Sonnet 61

Madame se levoit un beau matin d’Esté,
Quand le Soleil attache à ses chevaux la bride :
Amour estoit present avec sa trousse vuide,
Venu pour la remplir des traicts de sa clairté.

J’entre-vy dans son sein deux pommes de beauté,
Telles qu’on ne voit point au verger Hesperide :
Telles ne porte point la Deesse de Gnide,
Ny celle qui a Mars des siennes allaité.

Telle enflure d’yvoire en sa voûte arrondie,
Tel relief de Porphyre, ouvrage de Phidie,
Eut Andromede alors que Persée passa,

Quand il la vit liée à des roches marines,
Et quand la peur de mort tout le corps luy glaça,
Transformant ses tetins en deux boules marbrines.

                                                                              My Lady arose one fine morning in Summer
                                                                              When the sun was harnessing his horses ;
                                                                              Love was present with his quiver empty,
                                                                              Come to refill it with the arrows of her brightness.
                                                                              I glimpsed in her bosom two apples of beauty
                                                                              Such as one could not find in the Hesperides’ orchard ;
                                                                              Such as the goddess of Cnidus does not bear,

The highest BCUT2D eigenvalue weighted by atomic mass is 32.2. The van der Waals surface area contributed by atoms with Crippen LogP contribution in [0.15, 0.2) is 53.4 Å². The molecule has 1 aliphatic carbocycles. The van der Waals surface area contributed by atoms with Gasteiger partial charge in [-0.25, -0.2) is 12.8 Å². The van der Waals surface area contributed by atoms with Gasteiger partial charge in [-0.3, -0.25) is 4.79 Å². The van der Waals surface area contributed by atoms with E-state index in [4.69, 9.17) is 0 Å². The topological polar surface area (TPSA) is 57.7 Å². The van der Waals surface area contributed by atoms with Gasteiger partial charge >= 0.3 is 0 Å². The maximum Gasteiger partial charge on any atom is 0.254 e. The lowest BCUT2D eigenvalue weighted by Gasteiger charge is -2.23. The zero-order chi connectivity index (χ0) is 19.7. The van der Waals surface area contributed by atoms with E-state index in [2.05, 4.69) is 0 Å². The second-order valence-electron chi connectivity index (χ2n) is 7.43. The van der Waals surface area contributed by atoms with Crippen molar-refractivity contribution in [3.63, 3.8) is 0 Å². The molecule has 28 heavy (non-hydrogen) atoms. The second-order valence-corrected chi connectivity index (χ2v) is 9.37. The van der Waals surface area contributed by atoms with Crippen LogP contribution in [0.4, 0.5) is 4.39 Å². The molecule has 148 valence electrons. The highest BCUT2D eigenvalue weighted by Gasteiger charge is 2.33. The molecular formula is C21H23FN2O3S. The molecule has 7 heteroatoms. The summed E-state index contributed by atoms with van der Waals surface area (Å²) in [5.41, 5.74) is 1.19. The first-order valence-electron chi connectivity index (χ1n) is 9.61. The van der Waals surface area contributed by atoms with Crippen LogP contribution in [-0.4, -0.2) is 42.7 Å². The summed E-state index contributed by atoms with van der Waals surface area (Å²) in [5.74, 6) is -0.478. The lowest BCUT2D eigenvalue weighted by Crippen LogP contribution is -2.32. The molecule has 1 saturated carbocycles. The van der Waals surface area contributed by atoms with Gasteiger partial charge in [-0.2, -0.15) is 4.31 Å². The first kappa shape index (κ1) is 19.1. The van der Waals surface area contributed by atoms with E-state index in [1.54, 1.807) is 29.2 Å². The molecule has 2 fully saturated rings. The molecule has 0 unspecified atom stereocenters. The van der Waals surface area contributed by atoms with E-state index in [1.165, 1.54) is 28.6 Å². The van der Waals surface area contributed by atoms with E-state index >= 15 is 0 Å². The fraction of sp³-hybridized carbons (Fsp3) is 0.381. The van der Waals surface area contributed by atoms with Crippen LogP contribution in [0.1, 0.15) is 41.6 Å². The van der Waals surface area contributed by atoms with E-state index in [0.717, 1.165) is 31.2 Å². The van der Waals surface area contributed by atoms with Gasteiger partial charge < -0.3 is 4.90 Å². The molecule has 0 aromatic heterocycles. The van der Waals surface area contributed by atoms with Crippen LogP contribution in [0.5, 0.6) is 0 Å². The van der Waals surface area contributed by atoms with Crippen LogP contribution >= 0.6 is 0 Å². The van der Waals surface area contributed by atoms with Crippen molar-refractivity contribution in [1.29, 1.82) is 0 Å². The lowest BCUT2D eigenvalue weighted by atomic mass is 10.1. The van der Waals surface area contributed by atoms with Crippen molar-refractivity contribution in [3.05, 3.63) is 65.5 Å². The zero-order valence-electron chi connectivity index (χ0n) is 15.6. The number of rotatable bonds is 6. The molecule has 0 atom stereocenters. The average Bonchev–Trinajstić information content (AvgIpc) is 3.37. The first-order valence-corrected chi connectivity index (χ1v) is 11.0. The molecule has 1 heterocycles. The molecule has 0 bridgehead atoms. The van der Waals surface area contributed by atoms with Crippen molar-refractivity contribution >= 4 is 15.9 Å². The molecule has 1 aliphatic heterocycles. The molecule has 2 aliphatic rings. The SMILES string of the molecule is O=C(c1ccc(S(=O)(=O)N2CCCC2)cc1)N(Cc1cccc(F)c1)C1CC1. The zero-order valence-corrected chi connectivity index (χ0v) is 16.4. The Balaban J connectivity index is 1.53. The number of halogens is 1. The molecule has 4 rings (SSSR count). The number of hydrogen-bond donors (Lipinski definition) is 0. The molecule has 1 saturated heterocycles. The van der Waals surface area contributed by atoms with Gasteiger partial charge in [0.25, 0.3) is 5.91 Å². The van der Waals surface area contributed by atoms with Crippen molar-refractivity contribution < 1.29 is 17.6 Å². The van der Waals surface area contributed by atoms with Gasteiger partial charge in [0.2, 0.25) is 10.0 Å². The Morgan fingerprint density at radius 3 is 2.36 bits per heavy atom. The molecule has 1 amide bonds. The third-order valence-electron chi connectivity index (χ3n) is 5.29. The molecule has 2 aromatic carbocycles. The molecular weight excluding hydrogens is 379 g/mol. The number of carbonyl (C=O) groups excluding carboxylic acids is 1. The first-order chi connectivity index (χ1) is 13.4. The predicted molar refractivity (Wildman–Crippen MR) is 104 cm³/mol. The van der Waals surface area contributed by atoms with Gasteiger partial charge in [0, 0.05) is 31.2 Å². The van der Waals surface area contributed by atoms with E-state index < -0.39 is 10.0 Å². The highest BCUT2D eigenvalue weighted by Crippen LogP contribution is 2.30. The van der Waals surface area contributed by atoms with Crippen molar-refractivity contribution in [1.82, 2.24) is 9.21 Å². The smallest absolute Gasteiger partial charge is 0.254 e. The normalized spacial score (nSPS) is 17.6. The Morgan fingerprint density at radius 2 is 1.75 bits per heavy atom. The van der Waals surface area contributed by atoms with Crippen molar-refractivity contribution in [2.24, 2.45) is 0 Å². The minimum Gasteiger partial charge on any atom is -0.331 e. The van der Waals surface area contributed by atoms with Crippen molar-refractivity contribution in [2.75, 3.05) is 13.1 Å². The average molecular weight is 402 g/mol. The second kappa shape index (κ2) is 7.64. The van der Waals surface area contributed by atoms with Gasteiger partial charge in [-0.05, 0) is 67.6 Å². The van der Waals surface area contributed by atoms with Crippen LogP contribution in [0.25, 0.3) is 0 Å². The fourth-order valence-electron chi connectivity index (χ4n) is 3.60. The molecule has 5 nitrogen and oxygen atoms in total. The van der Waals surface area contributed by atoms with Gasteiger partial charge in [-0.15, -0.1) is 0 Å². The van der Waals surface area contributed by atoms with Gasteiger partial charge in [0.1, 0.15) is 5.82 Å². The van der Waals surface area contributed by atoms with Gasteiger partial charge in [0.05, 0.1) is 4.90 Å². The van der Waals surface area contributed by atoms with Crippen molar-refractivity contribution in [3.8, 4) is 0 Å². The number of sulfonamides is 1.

Nor she who gave Mars milk from hers.
                                                                              Such a swelling of ivory in its rounded arch,
                                                                              Such a relief in porphyry, the work of Phidias,
                                                                              Had Andromeda when Perseus passed by,
                                                                              When he saw her bound to sea-board rocks,
                                                                              And when the fear of death made her whole body like ice,
                                                                              Transforming her breasts into two marble-like globes.


A crescendo of classical allusion as we near the end of the book! The garden of the Hesperides was where the golden apples grew – a wedding gift from Juno to Jupiter;  Juno is also Mars’s mother.  The goddess of Cnidos is Venus – the ‘Venus of Cnidos’ was also the most famous statue of Praxiteles (picture here), one of the foremost Greek sculptors. Phidias was the other great sculptor of antiquity, whose name is a byword for quality.  Andromeda was rescued by Perseus from a sea-monster after being chained naked to a rock as a sacrifice – hence a classic example of the nude female form (several examples on her Wikipedia page!)


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